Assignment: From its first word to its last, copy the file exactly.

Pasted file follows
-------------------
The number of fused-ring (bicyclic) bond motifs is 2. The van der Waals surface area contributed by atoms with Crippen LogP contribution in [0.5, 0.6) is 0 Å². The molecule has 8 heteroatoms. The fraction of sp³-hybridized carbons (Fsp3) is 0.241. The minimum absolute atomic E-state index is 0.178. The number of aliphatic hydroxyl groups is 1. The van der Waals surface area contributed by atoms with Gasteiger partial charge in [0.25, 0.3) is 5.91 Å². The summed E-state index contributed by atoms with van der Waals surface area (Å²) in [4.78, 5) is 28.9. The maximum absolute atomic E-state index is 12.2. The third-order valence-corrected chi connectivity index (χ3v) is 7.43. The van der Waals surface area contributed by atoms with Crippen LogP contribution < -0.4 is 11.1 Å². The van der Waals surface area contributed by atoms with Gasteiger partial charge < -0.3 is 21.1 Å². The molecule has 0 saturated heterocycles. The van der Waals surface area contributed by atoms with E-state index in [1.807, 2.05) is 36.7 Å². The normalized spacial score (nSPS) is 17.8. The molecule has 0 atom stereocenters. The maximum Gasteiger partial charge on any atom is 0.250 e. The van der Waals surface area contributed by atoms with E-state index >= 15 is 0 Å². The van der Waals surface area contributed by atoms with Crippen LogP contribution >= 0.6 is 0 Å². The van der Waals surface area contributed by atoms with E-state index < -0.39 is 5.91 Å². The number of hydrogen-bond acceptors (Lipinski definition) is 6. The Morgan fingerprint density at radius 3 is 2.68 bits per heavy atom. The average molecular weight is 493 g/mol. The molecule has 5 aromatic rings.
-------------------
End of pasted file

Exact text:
The number of fused-ring (bicyclic) bond motifs is 2. The van der Waals surface area contributed by atoms with Crippen LogP contribution in [0.5, 0.6) is 0 Å². The molecule has 8 heteroatoms. The fraction of sp³-hybridized carbons (Fsp3) is 0.241. The minimum absolute atomic E-state index is 0.178. The number of aliphatic hydroxyl groups is 1. The van der Waals surface area contributed by atoms with Gasteiger partial charge in [0.25, 0.3) is 5.91 Å². The summed E-state index contributed by atoms with van der Waals surface area (Å²) in [4.78, 5) is 28.9. The maximum absolute atomic E-state index is 12.2. The third-order valence-corrected chi connectivity index (χ3v) is 7.43. The van der Waals surface area contributed by atoms with Crippen LogP contribution < -0.4 is 11.1 Å². The van der Waals surface area contributed by atoms with Gasteiger partial charge < -0.3 is 21.1 Å². The molecule has 0 saturated heterocycles. The van der Waals surface area contributed by atoms with E-state index in [1.807, 2.05) is 36.7 Å². The normalized spacial score (nSPS) is 17.8. The molecule has 0 atom stereocenters. The maximum Gasteiger partial charge on any atom is 0.250 e. The van der Waals surface area contributed by atoms with E-state index >= 15 is 0 Å². The van der Waals surface area contributed by atoms with Crippen LogP contribution >= 0.6 is 0 Å². The van der Waals surface area contributed by atoms with E-state index < -0.39 is 5.91 Å². The number of hydrogen-bond acceptors (Lipinski definition) is 6. The Morgan fingerprint density at radius 3 is 2.68 bits per heavy atom. The average molecular weight is 493 g/mol. The molecule has 5 aromatic rings.